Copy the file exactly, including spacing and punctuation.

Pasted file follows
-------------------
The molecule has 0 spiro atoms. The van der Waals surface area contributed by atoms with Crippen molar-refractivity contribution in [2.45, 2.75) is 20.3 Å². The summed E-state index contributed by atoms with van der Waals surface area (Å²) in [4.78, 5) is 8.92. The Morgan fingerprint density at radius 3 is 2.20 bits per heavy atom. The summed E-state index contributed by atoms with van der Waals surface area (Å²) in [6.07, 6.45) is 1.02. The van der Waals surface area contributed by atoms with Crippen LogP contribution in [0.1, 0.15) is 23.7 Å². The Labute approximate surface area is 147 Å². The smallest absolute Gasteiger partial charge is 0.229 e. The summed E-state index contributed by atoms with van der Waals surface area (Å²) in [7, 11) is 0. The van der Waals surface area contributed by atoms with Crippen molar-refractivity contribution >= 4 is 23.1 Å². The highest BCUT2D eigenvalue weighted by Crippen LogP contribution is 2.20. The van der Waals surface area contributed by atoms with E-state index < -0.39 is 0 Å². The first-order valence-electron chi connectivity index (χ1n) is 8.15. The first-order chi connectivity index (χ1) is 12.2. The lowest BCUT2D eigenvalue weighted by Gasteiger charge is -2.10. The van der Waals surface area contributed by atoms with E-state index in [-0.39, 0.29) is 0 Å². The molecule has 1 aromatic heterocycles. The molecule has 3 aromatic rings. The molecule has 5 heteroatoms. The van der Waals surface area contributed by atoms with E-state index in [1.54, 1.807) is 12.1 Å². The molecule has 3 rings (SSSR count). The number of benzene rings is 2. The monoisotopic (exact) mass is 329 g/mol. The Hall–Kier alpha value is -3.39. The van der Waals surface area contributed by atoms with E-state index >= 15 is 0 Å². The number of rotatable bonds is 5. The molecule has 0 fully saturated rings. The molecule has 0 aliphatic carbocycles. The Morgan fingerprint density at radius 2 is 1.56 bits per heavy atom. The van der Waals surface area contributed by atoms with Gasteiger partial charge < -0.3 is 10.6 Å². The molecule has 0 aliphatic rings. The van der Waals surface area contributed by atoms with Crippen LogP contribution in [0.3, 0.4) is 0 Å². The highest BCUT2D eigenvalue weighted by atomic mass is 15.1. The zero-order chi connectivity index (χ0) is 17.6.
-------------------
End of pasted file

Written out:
The molecule has 0 spiro atoms. The van der Waals surface area contributed by atoms with Crippen molar-refractivity contribution in [2.45, 2.75) is 20.3 Å². The summed E-state index contributed by atoms with van der Waals surface area (Å²) in [4.78, 5) is 8.92. The Morgan fingerprint density at radius 3 is 2.20 bits per heavy atom. The summed E-state index contributed by atoms with van der Waals surface area (Å²) in [6.07, 6.45) is 1.02. The van der Waals surface area contributed by atoms with Crippen LogP contribution in [0.1, 0.15) is 23.7 Å². The Labute approximate surface area is 147 Å². The smallest absolute Gasteiger partial charge is 0.229 e. The summed E-state index contributed by atoms with van der Waals surface area (Å²) in [7, 11) is 0. The van der Waals surface area contributed by atoms with Crippen molar-refractivity contribution >= 4 is 23.1 Å². The highest BCUT2D eigenvalue weighted by Crippen LogP contribution is 2.20. The van der Waals surface area contributed by atoms with E-state index < -0.39 is 0 Å². The first-order valence-electron chi connectivity index (χ1n) is 8.15. The first-order chi connectivity index (χ1) is 12.2. The lowest BCUT2D eigenvalue weighted by Gasteiger charge is -2.10. The van der Waals surface area contributed by atoms with E-state index in [-0.39, 0.29) is 0 Å². The molecule has 1 aromatic heterocycles. The molecule has 3 aromatic rings. The molecule has 5 heteroatoms. The van der Waals surface area contributed by atoms with E-state index in [1.54, 1.807) is 12.1 Å². The molecule has 3 rings (SSSR count). The number of benzene rings is 2. The monoisotopic (exact) mass is 329 g/mol. The Hall–Kier alpha value is -3.39. The van der Waals surface area contributed by atoms with E-state index >= 15 is 0 Å². The number of rotatable bonds is 5. The molecule has 0 fully saturated rings. The molecule has 0 aliphatic carbocycles. The Morgan fingerprint density at radius 2 is 1.56 bits per heavy atom. The van der Waals surface area contributed by atoms with Gasteiger partial charge < -0.3 is 10.6 Å². The molecule has 0 aliphatic rings. The van der Waals surface area contributed by atoms with Crippen LogP contribution in [0.3, 0.4) is 0 Å². The highest BCUT2D eigenvalue weighted by atomic mass is 15.1. The zero-order chi connectivity index (χ0) is 17.6.